Wednesday, October 27, 2010

OIT - Order Independent Transparency #3

recently i needed to do OIT in DX9 HW and as you know (from my previous posts), i don't have the same access i have in DX11 (i can't create linked list per pixel and do the sorting after), so what i can do is simple depth peeling...
few words about depth peeling: depth peeling works by peel geometry with specific depth value, so to create OIT we can peel geometry starting from the nearest depth (to the camera eye) going to the farthest depth, each step we peel few pixels and store them to in separate RT, then we composite those RT's in back to front order to achieve the right transparency order effect.
so how do we implement that?
well, from what we can see we need color RT to store the result, also a depth buffer so we could compare pixels depth against, we also need a "second" depth buffer so we could reject pixels that already peeled/visited.
1. color RT supported by DX9 and upper
2. first depth buffer, also supported but...
3. second depth buffer, not supported but...
so we have issues with 2,3, to implement pixel depth compression we need to have the ability to pass depth buffer into the pixel shader so we could do the compare ourselves so we could reject already peeled/visited pixels, BUT DX9 doesn't even let us bind depth buffer as texture (even if i'm not writing to it - can be done in DX10, but we need DX9), so we need a way to emulate depth buffer that can be bind as texture and act as depth buffer.
to do this we can use float point RT, for the OIT we will use 2 float point RT, the first one used for first pass, second for the second pass, then the first again and so on, this is our ping/pong depth RT's.
the reason we need this kind of ping/pong RT's is to peel the correct layer every pass.
for example:
to peel the first layer we need empty depth buffer, the we render and store it to our color RT
to peel the second layer, we need to use the depth buffer from the first pass, so we could ignore the pixels handled at the first layer
to peel the third layer, we need to use the depth buffer from the second pass, so we could ignore the pixels handled at the second layer (and first layer)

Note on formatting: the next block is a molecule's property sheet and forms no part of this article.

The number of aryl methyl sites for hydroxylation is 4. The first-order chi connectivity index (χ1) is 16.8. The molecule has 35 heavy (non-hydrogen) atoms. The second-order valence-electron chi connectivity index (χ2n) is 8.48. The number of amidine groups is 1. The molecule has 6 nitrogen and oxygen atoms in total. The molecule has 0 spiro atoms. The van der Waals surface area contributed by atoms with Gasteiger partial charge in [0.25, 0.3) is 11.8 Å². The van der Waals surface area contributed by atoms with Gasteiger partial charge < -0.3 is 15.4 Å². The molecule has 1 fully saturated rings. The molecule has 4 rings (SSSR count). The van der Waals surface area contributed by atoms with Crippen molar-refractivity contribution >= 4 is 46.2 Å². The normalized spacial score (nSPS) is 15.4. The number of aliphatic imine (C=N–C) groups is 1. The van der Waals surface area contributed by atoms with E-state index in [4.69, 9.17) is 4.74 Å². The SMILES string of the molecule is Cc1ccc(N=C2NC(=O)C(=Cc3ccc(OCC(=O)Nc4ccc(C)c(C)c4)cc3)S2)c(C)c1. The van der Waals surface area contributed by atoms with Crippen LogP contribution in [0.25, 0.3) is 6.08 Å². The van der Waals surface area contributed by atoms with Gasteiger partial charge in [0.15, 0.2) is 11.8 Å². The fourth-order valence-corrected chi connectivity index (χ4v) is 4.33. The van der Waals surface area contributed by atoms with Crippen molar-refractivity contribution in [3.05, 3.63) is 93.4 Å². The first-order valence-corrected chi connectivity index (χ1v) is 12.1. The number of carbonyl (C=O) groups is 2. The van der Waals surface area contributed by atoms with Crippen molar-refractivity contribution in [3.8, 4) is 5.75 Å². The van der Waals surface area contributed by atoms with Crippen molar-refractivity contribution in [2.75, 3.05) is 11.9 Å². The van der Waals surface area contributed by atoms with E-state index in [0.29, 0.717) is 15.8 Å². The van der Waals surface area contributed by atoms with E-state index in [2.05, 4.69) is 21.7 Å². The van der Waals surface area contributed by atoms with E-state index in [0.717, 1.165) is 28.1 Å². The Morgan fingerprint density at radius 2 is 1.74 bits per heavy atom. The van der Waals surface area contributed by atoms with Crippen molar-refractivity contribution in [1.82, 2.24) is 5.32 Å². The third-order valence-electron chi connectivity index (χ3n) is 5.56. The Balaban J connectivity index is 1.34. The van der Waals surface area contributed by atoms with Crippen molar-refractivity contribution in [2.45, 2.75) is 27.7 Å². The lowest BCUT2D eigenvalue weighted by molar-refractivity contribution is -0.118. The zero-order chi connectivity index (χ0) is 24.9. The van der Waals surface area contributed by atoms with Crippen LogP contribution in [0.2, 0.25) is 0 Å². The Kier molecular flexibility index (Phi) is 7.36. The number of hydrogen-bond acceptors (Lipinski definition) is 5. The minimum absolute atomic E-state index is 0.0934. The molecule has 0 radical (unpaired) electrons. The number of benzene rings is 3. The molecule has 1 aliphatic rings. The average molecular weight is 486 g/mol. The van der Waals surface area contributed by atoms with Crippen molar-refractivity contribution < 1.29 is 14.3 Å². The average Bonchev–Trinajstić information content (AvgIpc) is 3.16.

and so on... you can see that we don't need more then 2 depth buffer to manage all those passes.
ok, so now we can peel layers with our depth buffer RT's, but how can do OIT for more than 8 layers? (we can only bind 8/16 texture), well here comes the reverse depth peeling (RDP) technique, instead of peeling in front to back order, peel with back to front order, so every time you peel one layer you can immediately composite it to the back buffer, so only one color buffer needed.
total memory needed could be one of those:
1. 3 RT's, two 32 bit float point and one RGBA
2. 2 RT's, one 32 bit float point for both depth buffer, and one RGBA
NOTE: in deferred rendering you can get rid of the RGBA buffer.
so as you can see, total memory is very low.
after all the talking, here comes a video that shows RDP in action:


simple planes shows the idea, this model doesn't need per pixel sorting but it shows that the algorithm works well.

Teapot model - needs per pixel sorting

NOTE: technique implemented in render monkey, the video shows very simple mesh containing 8 planes so it will be easy to see the effect.
each peeled layer render with small alpha value, so you can see how layers blended when you see through all layers (you get the white color)
some performance info: RM window 1272x856 ATI 5850 - 270+ FPS
thats it for now, cya...

Sunday, October 10, 2010

Post Anti-Aliasing

recently i'v added few post effects and i thought i need some AA solution to remove those jaggy edges.
traditional AA solution have its quality, no questions but it have some drawbacks:
1. deferred or semi deferred need special care and will need DX10+.
2. needs more memory
3. eat gpu power
i guess there is more but this is enough for me to consider some other solution, not the same quality but better than none.
so what i did is pretty simple:
1. run edge detection
2. run post AA which samples 4 pixels and use the value from 1 to know if its an edge or not, if its an edge i output the filtered pixel, if not i output none filtered pixel.
the heart of the algorithm is 1, what i did is taking few neighbors pixels and check for a big change in their depths/normals (for normals i check angles, for depth i check the gradients from center pixel)
again, very simple but i think it does the work, very fast and its generic for xbox,ps3,pc...
here is few screenshots that shows you the process

Without Post AA

Edge Detection

With Post AA